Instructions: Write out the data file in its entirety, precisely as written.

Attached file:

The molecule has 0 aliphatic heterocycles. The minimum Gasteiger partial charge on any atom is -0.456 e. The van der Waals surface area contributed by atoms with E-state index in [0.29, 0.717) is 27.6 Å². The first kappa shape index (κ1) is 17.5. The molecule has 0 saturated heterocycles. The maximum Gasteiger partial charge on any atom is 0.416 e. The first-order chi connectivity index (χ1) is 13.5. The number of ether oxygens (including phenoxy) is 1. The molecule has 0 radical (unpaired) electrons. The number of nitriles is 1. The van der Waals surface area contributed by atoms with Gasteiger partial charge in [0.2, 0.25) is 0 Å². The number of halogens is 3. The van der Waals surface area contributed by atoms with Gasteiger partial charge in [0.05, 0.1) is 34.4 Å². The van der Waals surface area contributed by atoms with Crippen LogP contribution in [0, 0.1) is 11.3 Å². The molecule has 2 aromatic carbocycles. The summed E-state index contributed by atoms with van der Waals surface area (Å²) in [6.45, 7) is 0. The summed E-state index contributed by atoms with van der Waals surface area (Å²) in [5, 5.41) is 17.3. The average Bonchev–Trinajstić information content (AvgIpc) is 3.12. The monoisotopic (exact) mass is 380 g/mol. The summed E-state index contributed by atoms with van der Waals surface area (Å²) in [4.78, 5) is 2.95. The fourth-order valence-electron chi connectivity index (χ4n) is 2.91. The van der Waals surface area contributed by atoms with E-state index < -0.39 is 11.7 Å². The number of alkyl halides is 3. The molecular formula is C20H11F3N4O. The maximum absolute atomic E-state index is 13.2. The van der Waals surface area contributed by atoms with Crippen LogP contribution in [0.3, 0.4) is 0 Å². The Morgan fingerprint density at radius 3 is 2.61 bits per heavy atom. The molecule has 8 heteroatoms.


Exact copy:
The molecule has 0 aliphatic heterocycles. The minimum Gasteiger partial charge on any atom is -0.456 e. The van der Waals surface area contributed by atoms with E-state index in [0.29, 0.717) is 27.6 Å². The first kappa shape index (κ1) is 17.5. The molecule has 0 saturated heterocycles. The maximum Gasteiger partial charge on any atom is 0.416 e. The first-order chi connectivity index (χ1) is 13.5. The number of ether oxygens (including phenoxy) is 1. The molecule has 0 radical (unpaired) electrons. The number of nitriles is 1. The van der Waals surface area contributed by atoms with Gasteiger partial charge in [0.2, 0.25) is 0 Å². The number of halogens is 3. The van der Waals surface area contributed by atoms with Gasteiger partial charge in [0.05, 0.1) is 34.4 Å². The van der Waals surface area contributed by atoms with Crippen LogP contribution in [0, 0.1) is 11.3 Å². The molecule has 2 aromatic carbocycles. The summed E-state index contributed by atoms with van der Waals surface area (Å²) in [6.45, 7) is 0. The summed E-state index contributed by atoms with van der Waals surface area (Å²) in [5, 5.41) is 17.3. The average Bonchev–Trinajstić information content (AvgIpc) is 3.12. The monoisotopic (exact) mass is 380 g/mol. The summed E-state index contributed by atoms with van der Waals surface area (Å²) in [4.78, 5) is 2.95. The fourth-order valence-electron chi connectivity index (χ4n) is 2.91. The van der Waals surface area contributed by atoms with E-state index < -0.39 is 11.7 Å². The number of alkyl halides is 3. The molecular formula is C20H11F3N4O. The maximum absolute atomic E-state index is 13.2. The van der Waals surface area contributed by atoms with Crippen LogP contribution in [0.3, 0.4) is 0 Å². The Morgan fingerprint density at radius 3 is 2.61 bits per heavy atom. The molecule has 8 heteroatoms.